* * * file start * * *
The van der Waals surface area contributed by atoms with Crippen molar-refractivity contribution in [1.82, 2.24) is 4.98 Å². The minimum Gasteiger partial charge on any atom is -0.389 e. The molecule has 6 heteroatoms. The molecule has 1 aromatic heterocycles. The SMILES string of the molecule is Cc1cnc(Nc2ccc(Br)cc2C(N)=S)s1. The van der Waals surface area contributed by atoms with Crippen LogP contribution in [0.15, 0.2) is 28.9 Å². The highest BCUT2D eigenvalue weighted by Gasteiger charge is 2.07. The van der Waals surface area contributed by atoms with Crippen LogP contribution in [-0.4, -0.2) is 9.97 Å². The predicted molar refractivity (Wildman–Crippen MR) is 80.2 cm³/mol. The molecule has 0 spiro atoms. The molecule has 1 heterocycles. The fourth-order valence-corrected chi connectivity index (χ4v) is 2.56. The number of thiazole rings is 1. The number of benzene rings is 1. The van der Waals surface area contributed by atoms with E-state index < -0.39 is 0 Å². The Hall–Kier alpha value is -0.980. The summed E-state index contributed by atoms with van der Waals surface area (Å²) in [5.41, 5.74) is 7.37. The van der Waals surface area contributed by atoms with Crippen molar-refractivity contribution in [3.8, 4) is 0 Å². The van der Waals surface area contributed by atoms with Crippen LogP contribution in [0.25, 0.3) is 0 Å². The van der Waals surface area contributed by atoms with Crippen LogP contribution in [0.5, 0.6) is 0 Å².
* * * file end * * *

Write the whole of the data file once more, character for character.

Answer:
The van der Waals surface area contributed by atoms with Crippen molar-refractivity contribution in [1.82, 2.24) is 4.98 Å². The minimum Gasteiger partial charge on any atom is -0.389 e. The molecule has 6 heteroatoms. The molecule has 1 aromatic heterocycles. The SMILES string of the molecule is Cc1cnc(Nc2ccc(Br)cc2C(N)=S)s1. The van der Waals surface area contributed by atoms with Crippen LogP contribution in [0.15, 0.2) is 28.9 Å². The highest BCUT2D eigenvalue weighted by Gasteiger charge is 2.07. The van der Waals surface area contributed by atoms with Crippen LogP contribution in [-0.4, -0.2) is 9.97 Å². The predicted molar refractivity (Wildman–Crippen MR) is 80.2 cm³/mol. The molecule has 0 spiro atoms. The molecule has 1 heterocycles. The fourth-order valence-corrected chi connectivity index (χ4v) is 2.56. The number of thiazole rings is 1. The number of benzene rings is 1. The van der Waals surface area contributed by atoms with E-state index < -0.39 is 0 Å². The Hall–Kier alpha value is -0.980. The summed E-state index contributed by atoms with van der Waals surface area (Å²) in [5.41, 5.74) is 7.37. The van der Waals surface area contributed by atoms with Crippen molar-refractivity contribution in [3.8, 4) is 0 Å². The van der Waals surface area contributed by atoms with Crippen LogP contribution in [0.25, 0.3) is 0 Å². The van der Waals surface area contributed by atoms with Crippen LogP contribution in [0.5, 0.6) is 0 Å².